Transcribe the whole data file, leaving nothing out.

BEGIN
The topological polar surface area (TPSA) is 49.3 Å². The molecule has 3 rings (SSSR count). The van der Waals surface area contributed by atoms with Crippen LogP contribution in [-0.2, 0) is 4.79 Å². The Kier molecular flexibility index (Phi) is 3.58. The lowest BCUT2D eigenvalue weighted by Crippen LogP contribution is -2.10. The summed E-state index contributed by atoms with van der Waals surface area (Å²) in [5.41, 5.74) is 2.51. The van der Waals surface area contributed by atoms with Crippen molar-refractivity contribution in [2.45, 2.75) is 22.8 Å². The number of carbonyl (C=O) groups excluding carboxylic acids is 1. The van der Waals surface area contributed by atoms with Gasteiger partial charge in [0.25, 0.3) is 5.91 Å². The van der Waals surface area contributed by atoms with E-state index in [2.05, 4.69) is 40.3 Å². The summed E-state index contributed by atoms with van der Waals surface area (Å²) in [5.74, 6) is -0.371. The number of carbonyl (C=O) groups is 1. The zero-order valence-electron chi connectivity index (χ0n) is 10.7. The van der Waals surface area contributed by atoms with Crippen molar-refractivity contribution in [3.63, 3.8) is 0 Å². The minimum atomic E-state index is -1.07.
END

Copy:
The topological polar surface area (TPSA) is 49.3 Å². The molecule has 3 rings (SSSR count). The van der Waals surface area contributed by atoms with Crippen LogP contribution in [-0.2, 0) is 4.79 Å². The Kier molecular flexibility index (Phi) is 3.58. The lowest BCUT2D eigenvalue weighted by Crippen LogP contribution is -2.10. The summed E-state index contributed by atoms with van der Waals surface area (Å²) in [5.41, 5.74) is 2.51. The van der Waals surface area contributed by atoms with Crippen molar-refractivity contribution in [2.45, 2.75) is 22.8 Å². The number of carbonyl (C=O) groups excluding carboxylic acids is 1. The van der Waals surface area contributed by atoms with Gasteiger partial charge in [0.25, 0.3) is 5.91 Å². The van der Waals surface area contributed by atoms with E-state index in [2.05, 4.69) is 40.3 Å². The summed E-state index contributed by atoms with van der Waals surface area (Å²) in [5.74, 6) is -0.371. The number of carbonyl (C=O) groups is 1. The zero-order valence-electron chi connectivity index (χ0n) is 10.7. The van der Waals surface area contributed by atoms with Crippen molar-refractivity contribution in [3.63, 3.8) is 0 Å². The minimum atomic E-state index is -1.07.